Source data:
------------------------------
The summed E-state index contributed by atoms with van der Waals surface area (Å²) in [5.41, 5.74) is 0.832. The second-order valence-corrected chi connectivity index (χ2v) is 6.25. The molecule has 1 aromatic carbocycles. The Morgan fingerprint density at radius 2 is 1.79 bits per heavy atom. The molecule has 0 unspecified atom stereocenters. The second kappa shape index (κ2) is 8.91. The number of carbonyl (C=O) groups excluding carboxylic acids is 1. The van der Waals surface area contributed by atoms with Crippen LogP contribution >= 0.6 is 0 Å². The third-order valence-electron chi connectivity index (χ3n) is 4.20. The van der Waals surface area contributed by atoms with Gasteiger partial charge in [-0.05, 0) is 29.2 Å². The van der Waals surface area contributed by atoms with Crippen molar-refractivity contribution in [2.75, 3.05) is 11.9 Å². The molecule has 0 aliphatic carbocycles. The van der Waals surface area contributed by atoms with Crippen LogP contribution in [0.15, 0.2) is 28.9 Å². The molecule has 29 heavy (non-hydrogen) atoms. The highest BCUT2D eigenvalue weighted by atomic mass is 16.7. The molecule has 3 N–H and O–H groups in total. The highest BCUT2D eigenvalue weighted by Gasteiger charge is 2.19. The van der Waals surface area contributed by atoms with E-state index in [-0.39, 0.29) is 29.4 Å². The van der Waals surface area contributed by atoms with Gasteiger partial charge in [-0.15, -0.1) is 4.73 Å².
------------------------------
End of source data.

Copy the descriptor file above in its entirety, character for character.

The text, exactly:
The summed E-state index contributed by atoms with van der Waals surface area (Å²) in [5.41, 5.74) is 0.832. The second-order valence-corrected chi connectivity index (χ2v) is 6.25. The molecule has 1 aromatic carbocycles. The Morgan fingerprint density at radius 2 is 1.79 bits per heavy atom. The molecule has 0 unspecified atom stereocenters. The second kappa shape index (κ2) is 8.91. The number of carbonyl (C=O) groups excluding carboxylic acids is 1. The van der Waals surface area contributed by atoms with Crippen LogP contribution >= 0.6 is 0 Å². The third-order valence-electron chi connectivity index (χ3n) is 4.20. The van der Waals surface area contributed by atoms with Gasteiger partial charge in [-0.05, 0) is 29.2 Å². The van der Waals surface area contributed by atoms with Crippen molar-refractivity contribution in [2.75, 3.05) is 11.9 Å². The molecule has 0 aliphatic carbocycles. The van der Waals surface area contributed by atoms with Crippen LogP contribution in [0.15, 0.2) is 28.9 Å². The molecule has 29 heavy (non-hydrogen) atoms. The highest BCUT2D eigenvalue weighted by atomic mass is 16.7. The molecule has 3 N–H and O–H groups in total. The highest BCUT2D eigenvalue weighted by Gasteiger charge is 2.19. The van der Waals surface area contributed by atoms with E-state index in [-0.39, 0.29) is 29.4 Å². The van der Waals surface area contributed by atoms with Gasteiger partial charge in [-0.15, -0.1) is 4.73 Å².